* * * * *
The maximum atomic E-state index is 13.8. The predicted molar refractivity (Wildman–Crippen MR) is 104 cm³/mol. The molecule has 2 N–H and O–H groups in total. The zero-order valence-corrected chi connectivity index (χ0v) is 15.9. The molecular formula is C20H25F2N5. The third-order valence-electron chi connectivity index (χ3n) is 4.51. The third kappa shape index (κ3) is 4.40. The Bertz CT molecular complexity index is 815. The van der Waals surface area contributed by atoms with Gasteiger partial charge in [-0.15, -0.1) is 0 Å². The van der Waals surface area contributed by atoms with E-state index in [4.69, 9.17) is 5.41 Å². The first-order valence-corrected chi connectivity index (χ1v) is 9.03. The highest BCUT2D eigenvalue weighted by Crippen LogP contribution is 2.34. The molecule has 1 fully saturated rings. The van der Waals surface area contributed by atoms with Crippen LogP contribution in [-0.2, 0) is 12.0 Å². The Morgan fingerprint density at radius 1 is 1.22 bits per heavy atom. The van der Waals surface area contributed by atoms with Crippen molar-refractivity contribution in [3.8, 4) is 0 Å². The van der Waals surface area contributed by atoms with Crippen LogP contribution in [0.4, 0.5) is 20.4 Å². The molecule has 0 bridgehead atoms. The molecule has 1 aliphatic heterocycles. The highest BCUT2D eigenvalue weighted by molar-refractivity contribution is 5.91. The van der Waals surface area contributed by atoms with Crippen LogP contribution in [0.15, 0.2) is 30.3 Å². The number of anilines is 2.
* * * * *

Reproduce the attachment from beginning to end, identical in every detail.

The maximum atomic E-state index is 13.8. The predicted molar refractivity (Wildman–Crippen MR) is 104 cm³/mol. The molecule has 2 N–H and O–H groups in total. The zero-order valence-corrected chi connectivity index (χ0v) is 15.9. The molecular formula is C20H25F2N5. The third-order valence-electron chi connectivity index (χ3n) is 4.51. The third kappa shape index (κ3) is 4.40. The Bertz CT molecular complexity index is 815. The van der Waals surface area contributed by atoms with Gasteiger partial charge in [-0.15, -0.1) is 0 Å². The van der Waals surface area contributed by atoms with E-state index in [4.69, 9.17) is 5.41 Å². The first-order valence-corrected chi connectivity index (χ1v) is 9.03. The highest BCUT2D eigenvalue weighted by Crippen LogP contribution is 2.34. The molecule has 1 fully saturated rings. The van der Waals surface area contributed by atoms with Crippen LogP contribution in [-0.2, 0) is 12.0 Å². The Morgan fingerprint density at radius 1 is 1.22 bits per heavy atom. The van der Waals surface area contributed by atoms with Crippen molar-refractivity contribution in [3.8, 4) is 0 Å². The van der Waals surface area contributed by atoms with Crippen LogP contribution in [0.4, 0.5) is 20.4 Å². The molecule has 0 bridgehead atoms. The molecule has 1 aliphatic heterocycles. The highest BCUT2D eigenvalue weighted by molar-refractivity contribution is 5.91. The van der Waals surface area contributed by atoms with Crippen LogP contribution in [0.15, 0.2) is 30.3 Å². The number of anilines is 2.